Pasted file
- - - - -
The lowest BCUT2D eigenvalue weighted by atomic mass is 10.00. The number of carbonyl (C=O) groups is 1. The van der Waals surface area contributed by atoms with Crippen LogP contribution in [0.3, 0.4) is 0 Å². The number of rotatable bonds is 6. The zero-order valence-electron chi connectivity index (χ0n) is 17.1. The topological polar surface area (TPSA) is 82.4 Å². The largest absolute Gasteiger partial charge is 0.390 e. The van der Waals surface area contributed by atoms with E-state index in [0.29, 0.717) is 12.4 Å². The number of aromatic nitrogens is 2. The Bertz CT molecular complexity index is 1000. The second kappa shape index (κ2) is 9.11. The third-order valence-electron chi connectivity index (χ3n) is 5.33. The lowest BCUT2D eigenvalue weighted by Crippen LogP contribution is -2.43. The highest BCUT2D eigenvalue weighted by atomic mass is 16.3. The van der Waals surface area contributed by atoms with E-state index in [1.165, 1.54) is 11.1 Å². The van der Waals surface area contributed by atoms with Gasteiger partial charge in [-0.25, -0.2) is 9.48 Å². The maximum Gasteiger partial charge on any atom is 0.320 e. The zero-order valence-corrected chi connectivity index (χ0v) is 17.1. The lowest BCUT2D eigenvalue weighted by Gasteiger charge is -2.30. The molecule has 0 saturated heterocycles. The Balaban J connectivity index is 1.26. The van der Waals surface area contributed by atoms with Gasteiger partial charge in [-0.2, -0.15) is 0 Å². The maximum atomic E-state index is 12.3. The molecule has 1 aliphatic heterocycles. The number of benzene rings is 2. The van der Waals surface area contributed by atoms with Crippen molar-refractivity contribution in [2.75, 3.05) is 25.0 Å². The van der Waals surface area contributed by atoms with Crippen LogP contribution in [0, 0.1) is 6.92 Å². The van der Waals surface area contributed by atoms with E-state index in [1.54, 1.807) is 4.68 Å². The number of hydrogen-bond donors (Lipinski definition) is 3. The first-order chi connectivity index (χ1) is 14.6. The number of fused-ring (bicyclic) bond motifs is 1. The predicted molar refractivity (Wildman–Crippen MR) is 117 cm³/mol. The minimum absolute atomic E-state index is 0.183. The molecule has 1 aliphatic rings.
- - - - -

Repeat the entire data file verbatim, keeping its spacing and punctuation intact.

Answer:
The lowest BCUT2D eigenvalue weighted by atomic mass is 10.00. The number of carbonyl (C=O) groups is 1. The van der Waals surface area contributed by atoms with Crippen LogP contribution in [0.3, 0.4) is 0 Å². The number of rotatable bonds is 6. The zero-order valence-electron chi connectivity index (χ0n) is 17.1. The topological polar surface area (TPSA) is 82.4 Å². The largest absolute Gasteiger partial charge is 0.390 e. The van der Waals surface area contributed by atoms with E-state index in [0.29, 0.717) is 12.4 Å². The number of aromatic nitrogens is 2. The Bertz CT molecular complexity index is 1000. The second kappa shape index (κ2) is 9.11. The third-order valence-electron chi connectivity index (χ3n) is 5.33. The lowest BCUT2D eigenvalue weighted by Crippen LogP contribution is -2.43. The highest BCUT2D eigenvalue weighted by atomic mass is 16.3. The van der Waals surface area contributed by atoms with E-state index in [1.165, 1.54) is 11.1 Å². The van der Waals surface area contributed by atoms with Gasteiger partial charge in [-0.25, -0.2) is 9.48 Å². The maximum Gasteiger partial charge on any atom is 0.320 e. The zero-order valence-corrected chi connectivity index (χ0v) is 17.1. The lowest BCUT2D eigenvalue weighted by Gasteiger charge is -2.30. The molecule has 0 saturated heterocycles. The Balaban J connectivity index is 1.26. The van der Waals surface area contributed by atoms with Gasteiger partial charge in [-0.2, -0.15) is 0 Å². The maximum atomic E-state index is 12.3. The molecule has 1 aliphatic heterocycles. The number of benzene rings is 2. The van der Waals surface area contributed by atoms with Crippen molar-refractivity contribution in [2.75, 3.05) is 25.0 Å². The van der Waals surface area contributed by atoms with Crippen LogP contribution in [0, 0.1) is 6.92 Å². The van der Waals surface area contributed by atoms with E-state index in [1.54, 1.807) is 4.68 Å². The number of hydrogen-bond donors (Lipinski definition) is 3. The first-order chi connectivity index (χ1) is 14.6. The number of fused-ring (bicyclic) bond motifs is 1. The predicted molar refractivity (Wildman–Crippen MR) is 117 cm³/mol. The minimum absolute atomic E-state index is 0.183. The molecule has 1 aliphatic rings.